Welcome to the 'New Somerset and Dorset Railway'
Monday, February 20, 2012
another one falls ...
In general economists tend to dismiss Peak Oil (as a problem, not a theory) because they believe in infinite substitution of products. Of course this only works up to a point, in the end even substitutes (unless they are sustainable like wood or sunlight) will run out, and oil is a very special case anyway. Nothing matches the cheapness and easiness of oil, and never before has a global society been built on the base of a finite product that has been treated as infinite. This is where the real problems will occur, when everyone realises that. There isn't a substiture for oil, and so much - from fuel to plastics to fertilizers - depends on it.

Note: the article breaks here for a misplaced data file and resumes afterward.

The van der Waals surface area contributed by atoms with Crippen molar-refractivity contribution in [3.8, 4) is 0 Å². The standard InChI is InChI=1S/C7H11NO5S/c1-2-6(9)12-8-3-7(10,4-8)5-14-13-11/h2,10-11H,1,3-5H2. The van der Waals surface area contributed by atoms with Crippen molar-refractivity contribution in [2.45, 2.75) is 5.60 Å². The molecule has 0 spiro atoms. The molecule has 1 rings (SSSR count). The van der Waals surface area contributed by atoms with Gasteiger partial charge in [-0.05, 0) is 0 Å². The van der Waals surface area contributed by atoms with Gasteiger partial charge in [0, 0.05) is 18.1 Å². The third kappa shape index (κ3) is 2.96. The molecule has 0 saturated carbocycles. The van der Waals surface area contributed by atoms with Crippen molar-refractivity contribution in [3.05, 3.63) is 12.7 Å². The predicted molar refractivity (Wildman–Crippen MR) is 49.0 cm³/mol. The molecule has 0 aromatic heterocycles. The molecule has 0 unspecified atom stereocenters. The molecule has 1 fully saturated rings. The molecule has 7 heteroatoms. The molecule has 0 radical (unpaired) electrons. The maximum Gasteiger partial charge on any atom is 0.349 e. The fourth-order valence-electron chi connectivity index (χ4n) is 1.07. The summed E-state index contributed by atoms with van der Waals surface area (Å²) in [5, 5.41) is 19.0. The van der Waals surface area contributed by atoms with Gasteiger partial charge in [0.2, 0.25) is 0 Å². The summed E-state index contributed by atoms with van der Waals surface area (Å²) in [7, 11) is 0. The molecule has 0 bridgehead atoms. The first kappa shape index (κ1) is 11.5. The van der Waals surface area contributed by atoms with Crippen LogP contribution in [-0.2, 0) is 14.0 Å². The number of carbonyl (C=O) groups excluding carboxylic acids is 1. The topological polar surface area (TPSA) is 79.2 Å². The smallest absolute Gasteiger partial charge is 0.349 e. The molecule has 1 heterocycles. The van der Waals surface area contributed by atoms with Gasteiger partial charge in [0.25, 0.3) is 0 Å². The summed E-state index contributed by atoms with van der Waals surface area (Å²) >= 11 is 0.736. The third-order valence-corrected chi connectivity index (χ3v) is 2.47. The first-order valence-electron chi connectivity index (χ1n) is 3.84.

Gradually even mainstream economists and commentators are beginning to get this, and I think the following statement (from today's Money Week on line) says it best of all.
Global oil production peaked in May 2005 and despite the higher price, this level of production has not been matched.
The fact that companies are now having to drill miles under the sea or in other undesirable locations, suggests that the easy–to–find ‘cheap’ stuff has long since been found. There may be something to this peak oil business after all.